Then, before you start your make this week, please fully read this blog post which is an important set of reframing by organizer Paul Kuttner that looks at the harmful consequences of deficit-thinking: The problem with that equity vs. equality graphic you’re using.
Starting with the syllabus, I quoted Juliet Shor from a 2013 webinar called Connected Learning As Pathway to Equity & Opportunity:
New institutions and new practices, as they arise in a highly unequal and stratified society … will take on those inequalities unless they are actively combated.
This week’s make is meant to support us in imagining how we might get into this fight for equity. We will be using an alternative image/remix of the Equality/Equity graphic and following the questions of a related making project titled #The4thBox from the Center For Story-based Strategy and Interaction Institute for Social Change.
Read through the why and how of the #The4thBox and after doing some reflection about the key questions here, make a 4th image of your own. Use it to discuss the importance of not just telling a different version of the same story, but of actually changing the story (by challenging assumptions).
Questions from this project include:
- What other story could be revealed in this setting?
- What other “psychic break” could you make up?
- What other underlying assumption here could you challenge?
- Who built that wall in the first place and/or who took it away?
On their website they have paper cut-outs and a digital remix version. Feel free to add and use other materials and imagery.
I also encourage you to bring in resources from our last few weeks of class so far; for example, drawing from our previous readings, what would change if we took seriously the interests of the kids? How might, in the words of Dewey, the matter at hand be of “immediate and personal concern, even to the point of actual participation?” How do social interactions fit in here? Where are the kids own stories? How do social and network technologies support human potential, or not?
Below are a few resources that may support your thinking about equity in education in particular (feel free to suggest others too in your blog posts or Find 5s this week):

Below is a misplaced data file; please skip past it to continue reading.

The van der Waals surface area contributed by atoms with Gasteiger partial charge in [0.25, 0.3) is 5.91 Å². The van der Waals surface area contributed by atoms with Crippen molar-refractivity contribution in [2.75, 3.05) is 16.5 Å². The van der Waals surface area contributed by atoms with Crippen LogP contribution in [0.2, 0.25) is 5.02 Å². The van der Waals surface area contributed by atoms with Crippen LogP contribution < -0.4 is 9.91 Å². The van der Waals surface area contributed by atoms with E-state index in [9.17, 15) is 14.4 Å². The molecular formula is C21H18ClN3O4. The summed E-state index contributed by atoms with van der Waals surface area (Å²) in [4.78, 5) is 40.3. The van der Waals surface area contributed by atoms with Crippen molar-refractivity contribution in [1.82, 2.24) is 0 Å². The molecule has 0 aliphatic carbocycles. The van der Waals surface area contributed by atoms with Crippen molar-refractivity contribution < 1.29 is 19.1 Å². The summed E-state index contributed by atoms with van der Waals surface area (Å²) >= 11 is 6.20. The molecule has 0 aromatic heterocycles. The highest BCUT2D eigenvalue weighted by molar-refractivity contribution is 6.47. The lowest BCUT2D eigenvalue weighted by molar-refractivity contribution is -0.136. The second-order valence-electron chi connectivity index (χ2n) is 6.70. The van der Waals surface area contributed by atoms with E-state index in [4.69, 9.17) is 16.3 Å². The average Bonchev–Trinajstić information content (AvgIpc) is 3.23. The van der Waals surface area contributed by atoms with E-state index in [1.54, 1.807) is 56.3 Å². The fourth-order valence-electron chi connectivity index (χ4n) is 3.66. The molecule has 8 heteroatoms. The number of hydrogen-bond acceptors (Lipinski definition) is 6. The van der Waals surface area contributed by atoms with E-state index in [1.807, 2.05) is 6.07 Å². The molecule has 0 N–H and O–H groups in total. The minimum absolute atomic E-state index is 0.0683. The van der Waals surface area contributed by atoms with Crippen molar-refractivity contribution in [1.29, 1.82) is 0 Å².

- “Equity” in the The Glossary of Educational Reform
- Teaching at the Intersections, Teaching Tolerance, Summer 2016
- Unboxing Equity from Teacher to Teacher Exchange
- The Equity Line: A Blog by Education Trust
- #EduColor: A Movement Not a Moment
Share your #The4thBox creations and then reflect what you made and why you made it on your blog. If you aren’t comfortable doing that, I have also set up a discussion in Canvas as alternative sharing option — you can choose.
This week we are going to start our “Find 5” process – and we will continue to do this throughout the semester. Here’s how it works — each week we will each find at least 5 things online to share and reflect on that are about each other’s work and/or the larger field of Connected Learning. Create a post on your blog where you can share these 5 things with a short description of what you think is interesting about it.
What should you find? Try find things that:
- Your fellow classmates have shared or posted that you think are interesting;
- Ideas from our shared readings/watchings you think would be interesting to others too;
- Resources, posts, etc. that you find online and that relate to the topics are are thinking about together (for example, this week maybe you can think about how can you connect to other educators working to build equity in their classrooms/learning spaces).
Have fun with this and maybe even challenge yourself as if it is a game … for example, if you can get this done by Friday, then find 5 things and call is your “Find 5 Friday” (or use #F5F as a hashtag). If it is Saturday though when you get this, then you can “Seek 6 Saturday” (#S6S). And if it’s Sunday, the “Search 7 Sunday” is perfect (#S7S).
Here is an example from Learning to Connect who participated in this course in 2018: Seek 6 Saturday #s6s. And a tech tip: When making links within your Find 5s, try to make hyperlinks instead of posting the messy/impossible-to-read link itself. Here’s a digital writing 101 tutorial how.
Note: If what you found is actually not public (ie. you found it in our Canvas discussions for example) please respect its privacy and respond to it privately/in Canvas and not via your Find 5s. Thank you.
Twitter Chat Option
According to their website, EduColor “seeks to elevate the voices of public school advocates of color on educational equity and justice. We are an inclusive cooperative of informed, inspired and motivated educators, parents, students, writers and activists who promote and embrace the centrality of substantive intersectional diversity.”
Educolor hosts a newsletter that you can join as well as a monthly twitter chat. This month’s chat is on January 31st if you are interested (please note that these are very active chats – if you are new you might decided to just follow along and note how people are doing this):
— EduColor Movement (@EduColorMVMT) January 22, 2019
And, In case you are curious about twitter and don’t know where to start, here are a few links that might be helpful.
- Twitter’s Getting Started with Twitter guide
- Hashtags, Twitter Chats and TweetDeck for Education by Sue Waters
In Connected Learning Solidarity,